Smart electronic devices are gaining a lot of popularity in the health sector. For example, rapid measuring of biomarkers at the point-of-need or to direct therapy early on may help life or greatly improve a patient’s recovery or survival chances. Surface chemistry is widely used for the functionalization of the surface of biosensors, e.g. to produce protein resistant coatings or to covalently and site-specifically bind biomolecules. Especially in biosensor and semiconductor research in general, different materials with distinctive characteristics are used and controlling their surface properties is essential for interfacing with biology. This is not only the result of the large variety of materials used, but also scaling to miniature dimensions inherently results in an increase of surface to volume ratios.
The control of surface properties for lab-on-a-chip devices mostly relies on the liquid based deposition of organosilanes. These deposition methods, however, suffer from several drawbacks including the copolymerization of organosilanes, incomplete wetting of high aspect ratio structures, lengthy processes and high-reagent costs. In this PhD project, we propose to explore Atomic Layer Deposition (ALD), Molecular Vapor Deposition (MVD), and Molecular Layer Deposition (MLD) as novel and versatile vapor-based approaches for the conformal coating of biosensor devices and microfluidic channels. To support these novel methods, an experimental ALD/MLD reactor at UGent equipped with in-situ characterization and a recent MVD vacuum oven in-house developed at imec are at hand. During this PhD, both process conditions and hardware will require optimization to enable the vapor phase deposition of a functional coating for the covalent binding of biomolecules and of an antifouling coating to resist non-specific protein adsorption. Both these vapor phase coatings will be needed for the development of rapid and quantitative point-of-care tests and, besides basic research, will pave a path towards surface modification at an industrial level.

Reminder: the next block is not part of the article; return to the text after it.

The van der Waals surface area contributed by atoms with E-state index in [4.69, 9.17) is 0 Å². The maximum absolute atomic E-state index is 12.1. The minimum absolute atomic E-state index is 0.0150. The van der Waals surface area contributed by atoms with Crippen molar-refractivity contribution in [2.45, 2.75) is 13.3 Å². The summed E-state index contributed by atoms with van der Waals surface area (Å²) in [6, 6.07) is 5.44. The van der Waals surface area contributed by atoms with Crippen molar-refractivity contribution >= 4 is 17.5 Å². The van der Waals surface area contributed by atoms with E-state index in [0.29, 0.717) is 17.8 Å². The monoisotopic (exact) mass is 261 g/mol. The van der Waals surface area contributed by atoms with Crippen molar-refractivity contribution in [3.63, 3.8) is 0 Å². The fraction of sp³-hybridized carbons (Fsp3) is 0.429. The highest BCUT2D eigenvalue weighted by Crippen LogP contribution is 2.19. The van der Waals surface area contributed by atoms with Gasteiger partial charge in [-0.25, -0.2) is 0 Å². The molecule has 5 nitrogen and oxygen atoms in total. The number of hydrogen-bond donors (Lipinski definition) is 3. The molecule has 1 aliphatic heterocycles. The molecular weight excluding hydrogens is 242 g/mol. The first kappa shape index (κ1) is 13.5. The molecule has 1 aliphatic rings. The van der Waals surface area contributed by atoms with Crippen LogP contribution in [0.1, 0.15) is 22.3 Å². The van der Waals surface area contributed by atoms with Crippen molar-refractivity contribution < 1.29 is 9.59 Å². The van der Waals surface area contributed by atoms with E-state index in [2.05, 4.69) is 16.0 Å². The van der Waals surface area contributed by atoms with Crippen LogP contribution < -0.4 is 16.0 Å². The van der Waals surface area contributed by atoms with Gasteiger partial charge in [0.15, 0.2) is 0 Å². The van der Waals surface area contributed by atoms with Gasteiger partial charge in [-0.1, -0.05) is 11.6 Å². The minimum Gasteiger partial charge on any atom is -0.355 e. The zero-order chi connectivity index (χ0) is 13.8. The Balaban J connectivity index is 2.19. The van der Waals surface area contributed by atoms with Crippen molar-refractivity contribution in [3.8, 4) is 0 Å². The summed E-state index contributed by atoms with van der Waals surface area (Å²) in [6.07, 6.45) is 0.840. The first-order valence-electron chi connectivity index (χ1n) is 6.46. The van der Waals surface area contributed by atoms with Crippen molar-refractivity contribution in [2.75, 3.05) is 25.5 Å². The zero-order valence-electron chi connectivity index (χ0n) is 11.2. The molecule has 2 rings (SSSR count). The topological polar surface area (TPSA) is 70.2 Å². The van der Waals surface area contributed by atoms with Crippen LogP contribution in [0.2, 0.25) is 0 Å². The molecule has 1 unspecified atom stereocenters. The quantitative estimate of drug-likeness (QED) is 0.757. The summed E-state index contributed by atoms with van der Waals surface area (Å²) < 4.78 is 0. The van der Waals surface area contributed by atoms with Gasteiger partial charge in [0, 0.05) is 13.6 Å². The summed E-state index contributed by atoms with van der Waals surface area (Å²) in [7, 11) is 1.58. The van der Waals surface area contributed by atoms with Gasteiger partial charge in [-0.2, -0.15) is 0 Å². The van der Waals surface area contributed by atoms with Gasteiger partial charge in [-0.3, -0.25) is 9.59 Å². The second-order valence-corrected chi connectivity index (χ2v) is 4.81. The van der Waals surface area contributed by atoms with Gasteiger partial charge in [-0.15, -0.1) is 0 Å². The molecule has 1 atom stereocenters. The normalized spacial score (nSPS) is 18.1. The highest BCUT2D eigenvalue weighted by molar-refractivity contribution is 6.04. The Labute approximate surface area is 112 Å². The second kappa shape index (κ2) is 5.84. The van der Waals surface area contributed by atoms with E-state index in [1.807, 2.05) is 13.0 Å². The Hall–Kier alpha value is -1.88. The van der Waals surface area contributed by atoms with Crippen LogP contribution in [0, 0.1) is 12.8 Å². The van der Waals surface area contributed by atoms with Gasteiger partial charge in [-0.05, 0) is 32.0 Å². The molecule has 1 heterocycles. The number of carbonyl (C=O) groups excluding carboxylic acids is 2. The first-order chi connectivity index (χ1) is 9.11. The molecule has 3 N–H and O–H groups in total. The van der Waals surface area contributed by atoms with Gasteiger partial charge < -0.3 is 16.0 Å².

Type of work: 10% literature study, 50% experimental work, 30% simulation, characterization and hardware optimization, 10% publication and related activities.
Supervisor: Philippe Vereecken (imec) and Christophe Detavernier (UGent)
Daily advisor: Rita Vos, Tim Stakenborg
When you apply for this PhD project, mention the following reference code in the imec application form: ref. SE 1704-24.